The United States Office of Personnel Management website offers a training evaluation field guide “designed to assist agency training representatives in evaluating the effectiveness of their training programs and in demonstrating training value to stakeholders and decision‐makers.”
The Program Manager’s Guide to Evaluation
The Administration for Children and Families website under the U.S. Department of Health and Human Services offers an online evaluation guide for program managers. The guide “explains what program evaluation is, why evaluation is important, how to conduct an evaluation and understand the results, how to report evaluation findings, and how to use evaluation results to improve programs that benefit children and families.”
Communications Evaluation Guide
This website provides an online guide called, “Are We There Yet? A Communications Evaluation Guide,” developed by Asibey Consulting. The guide was “designed for philanthropic organizations and
nonprofits that want to be more effective with their communications,” and helps organizations to
“gather input at the beginning of activities to shape communication strategies.”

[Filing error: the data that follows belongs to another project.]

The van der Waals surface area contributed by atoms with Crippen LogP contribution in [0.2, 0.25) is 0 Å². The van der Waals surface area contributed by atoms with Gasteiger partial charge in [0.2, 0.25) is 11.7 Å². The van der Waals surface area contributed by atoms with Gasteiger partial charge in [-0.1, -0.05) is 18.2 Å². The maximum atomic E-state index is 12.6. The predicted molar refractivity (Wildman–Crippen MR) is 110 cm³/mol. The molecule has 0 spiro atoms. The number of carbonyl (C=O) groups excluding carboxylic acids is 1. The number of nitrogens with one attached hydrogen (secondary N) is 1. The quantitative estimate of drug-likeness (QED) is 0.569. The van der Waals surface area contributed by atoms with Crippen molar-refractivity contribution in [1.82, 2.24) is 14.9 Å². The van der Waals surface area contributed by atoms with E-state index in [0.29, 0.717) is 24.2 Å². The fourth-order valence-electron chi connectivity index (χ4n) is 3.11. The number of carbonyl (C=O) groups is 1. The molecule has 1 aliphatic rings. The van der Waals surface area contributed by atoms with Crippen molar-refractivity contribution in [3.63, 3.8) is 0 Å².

The Education Index at PhDs.org is a source of updated, clear educational data about undergraduate and graduate programs in the United States. The database uses publicly available numbers from the National Center for Education Statistics (NCES), and presents them in a simple and easy-to-digest way.
Join.Me: A domain for hosting free online meetings with screen sharing capabilities.
Prezi: An alternative to PowerPoint slide presentations.
Zotero: A powerful, easy-to-use research tool that helps you gather, organize, and analyze sources and then share the results of your research.
Yammer: A free and private social network for you and your colleagues for networking and exchanging information and ideas.
QR Code Generator: Create QR codes to link clients and collegues to your website.
SmartDraw: A visual processor alternative to Visio.
PDF to Excel Converter: A free and fast converter, useful for converting table data in PDFs into workable Excel files.
BatchGeo: A simple tool for creating maps.
Survey Research Aids: Website provides a Sample Size Calculator, a Confidence Interval Calculator, and information about survey design, statistical significance, and correlation.
DoView: A visual processor that helps you visualize high-level outcomes, shows you the steps you need to achieve them, works out if you're on track, and quickly communicates this to your funders and stakeholders.
GTMetrix: This website provides a fast and easy to use tool for measuring your
website’s performance. Just enter the website’s address into the search bar on the GTMetrix homepage and search to see how fast the website is performing for visitors.
ProjectFlow: This website offers an online flow chart tool for tracking projects and tasks among team members. Users can see what tasks are assigned to themselves and others, redistribute work, and send messages and files to one another.
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Website revised: 5/17/2013